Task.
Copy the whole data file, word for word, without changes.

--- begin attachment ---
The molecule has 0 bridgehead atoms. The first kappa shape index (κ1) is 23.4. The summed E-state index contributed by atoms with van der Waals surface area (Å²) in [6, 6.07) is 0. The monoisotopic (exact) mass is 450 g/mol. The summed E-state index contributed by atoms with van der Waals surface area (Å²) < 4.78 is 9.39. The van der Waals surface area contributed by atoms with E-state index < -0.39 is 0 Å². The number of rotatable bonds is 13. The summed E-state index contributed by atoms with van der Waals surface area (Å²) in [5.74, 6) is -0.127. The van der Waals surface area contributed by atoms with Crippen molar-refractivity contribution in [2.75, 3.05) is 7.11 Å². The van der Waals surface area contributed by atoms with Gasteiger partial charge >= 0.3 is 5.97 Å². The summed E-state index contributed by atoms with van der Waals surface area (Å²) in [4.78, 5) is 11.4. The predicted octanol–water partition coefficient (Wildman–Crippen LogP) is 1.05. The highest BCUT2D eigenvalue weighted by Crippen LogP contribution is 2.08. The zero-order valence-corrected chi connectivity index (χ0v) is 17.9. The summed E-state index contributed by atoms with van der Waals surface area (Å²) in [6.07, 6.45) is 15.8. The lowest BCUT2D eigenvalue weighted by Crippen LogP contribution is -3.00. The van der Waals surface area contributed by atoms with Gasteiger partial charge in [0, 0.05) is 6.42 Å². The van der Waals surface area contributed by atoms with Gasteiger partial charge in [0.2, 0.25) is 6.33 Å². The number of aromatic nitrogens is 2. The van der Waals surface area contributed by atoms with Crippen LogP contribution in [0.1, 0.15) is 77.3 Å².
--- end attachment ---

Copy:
The molecule has 0 bridgehead atoms. The first kappa shape index (κ1) is 23.4. The summed E-state index contributed by atoms with van der Waals surface area (Å²) in [6, 6.07) is 0. The monoisotopic (exact) mass is 450 g/mol. The summed E-state index contributed by atoms with van der Waals surface area (Å²) < 4.78 is 9.39. The van der Waals surface area contributed by atoms with E-state index < -0.39 is 0 Å². The number of rotatable bonds is 13. The summed E-state index contributed by atoms with van der Waals surface area (Å²) in [5.74, 6) is -0.127. The van der Waals surface area contributed by atoms with Crippen molar-refractivity contribution in [2.75, 3.05) is 7.11 Å². The van der Waals surface area contributed by atoms with Gasteiger partial charge >= 0.3 is 5.97 Å². The summed E-state index contributed by atoms with van der Waals surface area (Å²) in [4.78, 5) is 11.4. The predicted octanol–water partition coefficient (Wildman–Crippen LogP) is 1.05. The highest BCUT2D eigenvalue weighted by Crippen LogP contribution is 2.08. The zero-order valence-corrected chi connectivity index (χ0v) is 17.9. The summed E-state index contributed by atoms with van der Waals surface area (Å²) in [6.07, 6.45) is 15.8. The lowest BCUT2D eigenvalue weighted by Crippen LogP contribution is -3.00. The van der Waals surface area contributed by atoms with Gasteiger partial charge in [0, 0.05) is 6.42 Å². The van der Waals surface area contributed by atoms with Gasteiger partial charge in [0.2, 0.25) is 6.33 Å². The number of aromatic nitrogens is 2. The van der Waals surface area contributed by atoms with Crippen LogP contribution in [0.1, 0.15) is 77.3 Å².